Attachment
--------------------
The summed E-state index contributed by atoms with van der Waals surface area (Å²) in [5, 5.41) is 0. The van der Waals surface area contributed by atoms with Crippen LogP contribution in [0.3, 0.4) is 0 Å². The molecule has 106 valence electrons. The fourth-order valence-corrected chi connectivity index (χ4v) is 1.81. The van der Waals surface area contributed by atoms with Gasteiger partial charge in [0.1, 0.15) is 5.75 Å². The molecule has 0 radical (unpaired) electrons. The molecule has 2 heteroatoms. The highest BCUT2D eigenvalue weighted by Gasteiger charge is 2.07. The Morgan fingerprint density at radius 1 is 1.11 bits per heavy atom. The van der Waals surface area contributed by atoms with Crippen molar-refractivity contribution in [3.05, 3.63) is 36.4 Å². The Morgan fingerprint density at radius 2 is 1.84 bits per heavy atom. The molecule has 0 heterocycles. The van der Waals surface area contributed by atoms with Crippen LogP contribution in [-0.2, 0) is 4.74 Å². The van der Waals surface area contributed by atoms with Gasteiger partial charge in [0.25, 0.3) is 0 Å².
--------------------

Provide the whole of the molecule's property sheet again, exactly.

The summed E-state index contributed by atoms with van der Waals surface area (Å²) in [5, 5.41) is 0. The van der Waals surface area contributed by atoms with Crippen LogP contribution in [0.3, 0.4) is 0 Å². The molecule has 106 valence electrons. The fourth-order valence-corrected chi connectivity index (χ4v) is 1.81. The van der Waals surface area contributed by atoms with Gasteiger partial charge in [0.1, 0.15) is 5.75 Å². The molecule has 0 radical (unpaired) electrons. The molecule has 2 heteroatoms. The highest BCUT2D eigenvalue weighted by Gasteiger charge is 2.07. The Morgan fingerprint density at radius 1 is 1.11 bits per heavy atom. The van der Waals surface area contributed by atoms with Crippen molar-refractivity contribution in [3.05, 3.63) is 36.4 Å². The Morgan fingerprint density at radius 2 is 1.84 bits per heavy atom. The molecule has 0 heterocycles. The van der Waals surface area contributed by atoms with Crippen LogP contribution in [-0.2, 0) is 4.74 Å². The van der Waals surface area contributed by atoms with Gasteiger partial charge in [0.25, 0.3) is 0 Å².